Area: 3 km2
2016 population: 15,070
2011 population: 14,440
Average annual growth rate (2011-2016): 4.3%
(Source: ABS National Census. 2011 and 2016)
Geography of the area
The Elwood/Ripponlea neighbourhood is bound by Hotham and St Kilda Streets to the east, Glen Huntly Road and Head Street to the south, the foreshore to the west and Dickens, Southey Street, Byron Street, Brighton Road, Maryville Street and Elm Grove to the north.
A bayside suburb, Elwood is south of St Kilda and 8 km south of Melbourne. Its name is believed to have come from the Quaker historian and poet, Thomas Elwood, a friend of the poet Milton. Lieutenant Governor La Trobe, who had influence in the naming of places, had a high regard for Quakers. Ripponlea takes its name from the large home and estate of Frederick Sargood, a parliamentarian in 1868-9, that is in the area.
A large number of 25-34-year olds live in these neighbourhoods. The proportion of older residents in Elwood and Ripponlea is quite low. But there is a high number of children aged under ten. The area has a relatively low proportion of low income households. There is a high proportion of middle income households, as well as a very high level of tertiary education.
Elwood and Ripponlea's housing stock is a mixture of styles. There are larger houses from the Victorian and Edwardian eras around Ripponlea. There is a lot of of flats and apartments from the turn of the century onwards in the Elwood area. The neighbourhood is one of the more densely settled within the City of Port Phillip.
The neighbourhood is well served by the Ripponlea shopping area in Glen Eira Road and the Glen Huntly Road and Ormond Road centres in Elwood. The eastern part of the neighbourhood is served by Ripponlea station on the Sandringham rail line. There's a small supermarket in Ripponlea, but no banks, no chain stores, not even any fast-food outlets. Ripponlea prides itself on its unique character and unusual retail offerings.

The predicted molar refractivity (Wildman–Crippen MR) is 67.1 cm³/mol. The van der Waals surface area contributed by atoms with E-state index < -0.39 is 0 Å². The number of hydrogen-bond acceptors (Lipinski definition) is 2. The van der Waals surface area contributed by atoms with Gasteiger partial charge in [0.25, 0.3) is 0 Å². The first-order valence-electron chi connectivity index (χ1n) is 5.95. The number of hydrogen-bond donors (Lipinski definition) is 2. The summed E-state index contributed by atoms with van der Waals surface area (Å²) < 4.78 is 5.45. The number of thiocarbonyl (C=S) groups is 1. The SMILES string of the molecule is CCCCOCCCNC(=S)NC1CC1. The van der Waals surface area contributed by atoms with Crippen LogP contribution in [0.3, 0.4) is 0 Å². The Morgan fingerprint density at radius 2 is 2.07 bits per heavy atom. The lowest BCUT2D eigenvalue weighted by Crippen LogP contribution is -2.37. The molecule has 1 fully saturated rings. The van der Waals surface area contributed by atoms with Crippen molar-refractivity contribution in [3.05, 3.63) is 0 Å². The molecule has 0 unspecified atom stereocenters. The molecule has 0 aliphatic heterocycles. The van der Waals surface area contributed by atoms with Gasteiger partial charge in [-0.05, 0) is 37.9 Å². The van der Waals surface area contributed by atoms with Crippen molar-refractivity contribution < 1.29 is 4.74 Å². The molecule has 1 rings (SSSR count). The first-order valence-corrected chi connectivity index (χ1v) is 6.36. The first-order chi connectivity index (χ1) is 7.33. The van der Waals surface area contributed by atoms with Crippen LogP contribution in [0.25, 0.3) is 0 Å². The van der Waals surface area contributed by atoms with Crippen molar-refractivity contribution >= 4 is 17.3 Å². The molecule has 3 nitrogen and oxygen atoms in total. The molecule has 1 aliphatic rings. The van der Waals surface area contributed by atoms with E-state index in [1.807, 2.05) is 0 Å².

Concentrated in a small strip of beautifully maintained heritage buildings, Ripponlea focuses firmly on fine foods. There's the delicatessen specialising in European delicacies and kosher foods, Kleins restaurant offering quality gourmet food to take-away, Attica restaurant serving Middle Eastern flavours in a refitted former bank building, and Bala da Dhaba - one of Melbourne's best Indian/Nepalese restaurants.
There are also some amazing discoveries for anyone looking for the unusual, the unique and the ubiquitous. Window-shopping along this quaint retail strip will reveal home wares, gifts, collectables and antiques just waiting for the discerning shopper.
Appropriately known as Elwood Village, the main shopping precinct in Elwood is Ormond Road.
There's something for everyone at Elwood Village and the strong sense of community has been retained; the locals even started their own Community Bank when the last of the major branch shut its doors. Increasingly popular, Elwood is still a place you can walk down the street and start talking to the locals as if you had known them for years.
Café culture is strong in Elwood Village but the pace is more relaxed than St Kilda. Not just the young and beautiful, Elwood attracts all age groups and all lifestyles. Mums with toddlers in strollers alongside businessmen and bohemian artists, everyone has a place in Elwood Village.
The pace of development has dramatically increased in Elwood over the past few years and the face of Ormond Road has changed. Retail stores now sit alongside modern apartments and the lines between retail and residential have blurred. Elwood Village is a model for the future. A place where people live, work and play within a multi-purpose community, developed out of a need for convenience, choice and close proximity to everyday essentials.
Other notable physical features include Elwood Beach, the Elwood Canal and Point Ormond.
Bus routes: 246 & 600
Tram routes: 67
Bus routes: 220 & 623
Train: Sandringham line - Ripponlea Station
For timetables and information visit Public Transport Victoria.